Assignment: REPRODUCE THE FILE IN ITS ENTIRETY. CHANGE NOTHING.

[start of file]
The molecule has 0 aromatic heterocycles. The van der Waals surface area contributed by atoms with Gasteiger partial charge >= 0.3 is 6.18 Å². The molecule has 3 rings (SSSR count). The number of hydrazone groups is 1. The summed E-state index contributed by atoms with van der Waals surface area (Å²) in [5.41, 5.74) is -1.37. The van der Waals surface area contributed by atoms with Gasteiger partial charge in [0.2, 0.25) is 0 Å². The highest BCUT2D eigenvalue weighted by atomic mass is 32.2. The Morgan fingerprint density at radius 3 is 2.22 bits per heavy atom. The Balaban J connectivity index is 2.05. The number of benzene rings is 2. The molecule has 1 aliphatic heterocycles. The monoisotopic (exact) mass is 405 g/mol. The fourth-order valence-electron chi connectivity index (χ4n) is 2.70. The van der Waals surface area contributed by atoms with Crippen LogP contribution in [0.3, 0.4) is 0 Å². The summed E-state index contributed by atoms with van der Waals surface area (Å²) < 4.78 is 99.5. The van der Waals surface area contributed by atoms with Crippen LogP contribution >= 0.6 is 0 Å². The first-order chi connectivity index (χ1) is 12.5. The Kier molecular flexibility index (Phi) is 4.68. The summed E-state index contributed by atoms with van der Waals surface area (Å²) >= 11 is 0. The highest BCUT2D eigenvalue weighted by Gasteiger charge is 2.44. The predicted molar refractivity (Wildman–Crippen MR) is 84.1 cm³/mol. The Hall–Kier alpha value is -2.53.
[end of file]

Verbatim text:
The molecule has 0 aromatic heterocycles. The van der Waals surface area contributed by atoms with Gasteiger partial charge >= 0.3 is 6.18 Å². The molecule has 3 rings (SSSR count). The number of hydrazone groups is 1. The summed E-state index contributed by atoms with van der Waals surface area (Å²) in [5.41, 5.74) is -1.37. The van der Waals surface area contributed by atoms with Gasteiger partial charge in [0.2, 0.25) is 0 Å². The highest BCUT2D eigenvalue weighted by atomic mass is 32.2. The Morgan fingerprint density at radius 3 is 2.22 bits per heavy atom. The Balaban J connectivity index is 2.05. The number of benzene rings is 2. The molecule has 1 aliphatic heterocycles. The monoisotopic (exact) mass is 405 g/mol. The fourth-order valence-electron chi connectivity index (χ4n) is 2.70. The van der Waals surface area contributed by atoms with Crippen LogP contribution in [0.3, 0.4) is 0 Å². The summed E-state index contributed by atoms with van der Waals surface area (Å²) < 4.78 is 99.5. The van der Waals surface area contributed by atoms with Crippen LogP contribution >= 0.6 is 0 Å². The first-order chi connectivity index (χ1) is 12.5. The Kier molecular flexibility index (Phi) is 4.68. The summed E-state index contributed by atoms with van der Waals surface area (Å²) >= 11 is 0. The highest BCUT2D eigenvalue weighted by Gasteiger charge is 2.44. The predicted molar refractivity (Wildman–Crippen MR) is 84.1 cm³/mol. The Hall–Kier alpha value is -2.53.